Back to Archive Hope on the Balkans   Kosov@ Crisis 1999
Back to Kosov@
Crisis 1999
Opinions Archive 1999
Dictator, opposition, war and real life

If Milosevic could be removed with simple "Go away!" (i.e. elections), he wouldn't be a dictator. He would be legitimately elected president that's not doing his job right, and he would lose next elections. Keyword here is "if". But in a real life, dictators base their rule on oppression, force, violence, manipulation, murders of people who think otherwise. Milosevic has used his power wisely. He used every opportunity to oppress, use force and violence, to manipulate, and to remove those who opposed him.

Many times before, he introduced a new crisis every time his rule was getting shaky:

- In March 1991. during the big demonstrations in Belgrade, he introduced federal government crisis which later resulted in war in Slovenia and Croatia.

- In 1992. when number of his supporters began to diminish, when he won presidential elections for narrow margin (1% difference), and when and opposition organised signing of a petition which called for Milosevic's resign, he started war in Bosnia.

- After huge demonstrations in winter 1996/97, he accelerated the oppression of Kosovo Albanians, which resulted in current situation.

Every time democratic movement began to bloom in Serbia, he introduced us a new war. He used state of war (declared or not) as a shield to remove everyone who imposed threat to him.

Last attempt to organise democratic protests ended in blood. Milosevic's police received orders to "eliminate" anyone who appears at the protest. Milosevic's police is equipped and trained better than regular military forces. They proved themselves in Kosovo, committing unspeakable atrocities. They proved what they're capable of during protests on the streets of Serbian cities in winter 96/97 when large number of people (including press) were savagely beaten and two were killed. Sacrifice of civilians would put opposition leaders in the same line as those who forced people to stay in bombed RTS building, or with those who are forcing people to make a human shield on bridges every night. Mindless sacrificing of unarmed civilians is not going to bring an end to Milosevic's rule. Are ordinary, unarmed civilians supposed to crush Milosevic's force made of military and police? The same force that NATO with all its military power is unable to crush after two months of its campaign?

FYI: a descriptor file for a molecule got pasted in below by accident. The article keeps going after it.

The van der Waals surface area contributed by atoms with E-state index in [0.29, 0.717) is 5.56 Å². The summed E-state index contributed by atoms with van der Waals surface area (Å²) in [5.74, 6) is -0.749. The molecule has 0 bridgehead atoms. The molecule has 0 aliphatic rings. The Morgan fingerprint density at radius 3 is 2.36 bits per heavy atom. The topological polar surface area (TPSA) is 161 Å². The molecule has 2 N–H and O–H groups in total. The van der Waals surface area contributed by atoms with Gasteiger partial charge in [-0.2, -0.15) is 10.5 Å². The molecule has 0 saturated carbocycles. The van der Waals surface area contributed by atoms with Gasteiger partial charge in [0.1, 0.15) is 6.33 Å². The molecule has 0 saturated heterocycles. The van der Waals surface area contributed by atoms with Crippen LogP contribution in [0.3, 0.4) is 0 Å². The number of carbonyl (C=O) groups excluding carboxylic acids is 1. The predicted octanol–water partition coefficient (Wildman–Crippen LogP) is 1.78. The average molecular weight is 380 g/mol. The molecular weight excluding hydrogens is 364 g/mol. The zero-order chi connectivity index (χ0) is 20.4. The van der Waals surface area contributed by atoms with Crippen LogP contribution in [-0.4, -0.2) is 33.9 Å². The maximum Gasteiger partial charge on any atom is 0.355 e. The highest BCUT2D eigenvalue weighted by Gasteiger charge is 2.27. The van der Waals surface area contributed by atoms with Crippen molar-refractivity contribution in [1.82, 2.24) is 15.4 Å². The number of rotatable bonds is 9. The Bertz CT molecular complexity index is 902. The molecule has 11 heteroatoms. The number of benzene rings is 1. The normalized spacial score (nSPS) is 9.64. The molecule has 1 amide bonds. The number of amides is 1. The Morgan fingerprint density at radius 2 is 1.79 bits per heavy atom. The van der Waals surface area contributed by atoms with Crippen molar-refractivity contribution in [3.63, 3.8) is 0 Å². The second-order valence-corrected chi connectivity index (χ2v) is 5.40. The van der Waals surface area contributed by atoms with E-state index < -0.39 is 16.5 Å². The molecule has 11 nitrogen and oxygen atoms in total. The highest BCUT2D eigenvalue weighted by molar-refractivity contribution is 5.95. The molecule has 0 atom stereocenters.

In October 1998, first time when Serbia faced a military threat, Milosevic used a situation to shut down independent media and free speech. Remains of democracy were first casualties of NATO campaign. Masked as "state of war" necessities, actions like shutting down radio B- 92 and murder of Slavko Curuvija, owner and editor-in-chief of independent newspaper, attempted arrest of Novak Kilibarda, one of the leaders of democratic coalition in Montenegro, came as no surprise. All of these actions, along with limiting basic human rights to narrow margin (like the police being entitled to search apartments without a warrant, open any mail, keep anyone under arrest for more than 24 hours...) are justified by new laws introduced to us every day. Milosevic alters laws and state constitution for his own convenience. At this very moment, every person who is working on this site can be arrested as "traitor" and "defeatist" and be brought to martial court, according to the new law.

These days, we witness products of Milosevic's propaganda tools at it's best. Members of his own political party, as well as members of his wife's and ultranationalist Seselj's parties compete in using their wild imagination for inventing "traitors", "spies" and "foreign mercenaries". One of most important targets of Milosevic's propaganda is president of Montenegro (one of two republics in FRY), Milo Djukanovic. Mr. Djukanovic has often stated the obvious: that Kosovo crisis, as well as wars that preceded it, could have been prevented by investing in democratic movements in Yugoslavia. He is also supporting Kosovo autonomy, peace forces in the region and return of Kosovo Albanians to their homes. Because of his democratic initiative, Montenegro was guaranteed 13,000,000 Euro (approx. $16,000,000) for refugee help, and also 12,000,000 Euro (approx. $14,000,000) for reconstruction of Montenegro's economy. It was like waving a red flag to a bull - instantly, Milosevic had marked Djukanovic as traitor who lobbies for bombardment of Yugoslavia, the one who wishes death and destruction of his own country. There is not a single day that Djukanovic's latest "treason" is not "revealed" in Serbian media (state- controlled TV, newspapers and radio).